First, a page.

Among the various studies that influenced the WHI's design, two stand out as particularly important. The first is an NHLBI-funded study begun in the late 1980's, the Postmenopausal Estrogen and Progestin Intervention Study--or PEPI. This study tested the effects of different types of hormone regimens--estrogen alone and three different progestin regimens--on heart disease risk factors (not heart disease itself) and on bone mass.

The results in general were positive, showing that each of the various hormone regimens reduced "bad" cholesterol levels and raised "good" cholesterol levels, did not increase blood pressure, and slowed bone loss. However, the picture was complicated by some unfavorable changes and by differences in the effects of the hormone regimens. Estrogen alone appeared to have stronger cardio-protective effects than the combination therapies. On the other hand, a large percentage of the participants who took estrogen alone had a high rate of overgrowth of the lining of the uterus, which can lead to cancer. This result had an immediate effect on the WHI study, which was already under way when the PEPI results were reported in 1995. All the women with a uterus who entered the WHI were thereafter assigned to receive estrogen plus progestin. Only the women who had had a hysterectomy were given estrogen alone.

Another major study of relevance to WHI is the Heart and Estrogen-Progestin Replacement Study, or HERS, which was reported in 1998. In contrast to the WHI trial, HERS was conducted in women who already had heart disease. It tested whether estrogen plus progestin would prevent a second coronary event. Surprisingly, HERS showed no benefit in reducing fatal or non-fatal heart attack. In fact, there was actually a greater coronary risk among hormone users in the first year. Over time, the excess risk disappeared and, by the end of the study, there was no overall difference in heart attacks between the treatment and the placebo groups. Like other studies, HERS also showed an increase in blood clots in the legs and lungs. The women in the WHI study were informed about the HERS findings, but the trial continued because at that time it was unclear whether the HERS results in women with heart disease applied to the healthy women in the WHI.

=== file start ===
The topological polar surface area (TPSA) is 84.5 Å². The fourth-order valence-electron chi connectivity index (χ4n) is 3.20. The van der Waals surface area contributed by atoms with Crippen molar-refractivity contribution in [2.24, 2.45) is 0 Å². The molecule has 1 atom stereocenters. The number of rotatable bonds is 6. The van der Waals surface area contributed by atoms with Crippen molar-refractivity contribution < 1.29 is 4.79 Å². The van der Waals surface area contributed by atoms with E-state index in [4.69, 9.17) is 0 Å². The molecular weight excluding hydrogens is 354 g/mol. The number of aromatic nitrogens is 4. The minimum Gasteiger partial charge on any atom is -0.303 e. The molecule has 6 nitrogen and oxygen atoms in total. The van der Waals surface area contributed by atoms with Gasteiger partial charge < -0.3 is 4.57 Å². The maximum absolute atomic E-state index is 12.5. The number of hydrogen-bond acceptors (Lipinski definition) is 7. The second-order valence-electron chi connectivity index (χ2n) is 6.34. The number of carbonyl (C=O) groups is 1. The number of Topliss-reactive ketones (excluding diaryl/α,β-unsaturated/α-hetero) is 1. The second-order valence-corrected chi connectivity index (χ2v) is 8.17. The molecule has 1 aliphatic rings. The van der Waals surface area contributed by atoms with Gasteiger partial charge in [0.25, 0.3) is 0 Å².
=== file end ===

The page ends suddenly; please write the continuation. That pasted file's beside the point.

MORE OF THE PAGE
HERS is continuing to provide relevant results. Just last week, JAMA published findings from the HERS Follow-Up Study that showed no benefit of continuing estrogen and progestin. The investigators recommended that women on this combination therapy should not continue for the purpose of preventing another coronary event.

Today, as we report the results of the WHI, we do so in light of previous research that pointed to a complicated picture of hormone therapy's overall risks and benefits. The WHI results which you will hear shortly give us an answer using the "gold standard" of research--the randomized clinical trial. They will help inform medical practice and guide millions of women in making critical decisions about their health as they grow older.

Dr. Anderson.

 Department of Health and Human Services National Institutes of Health National Heart, Lung, and Blood Institute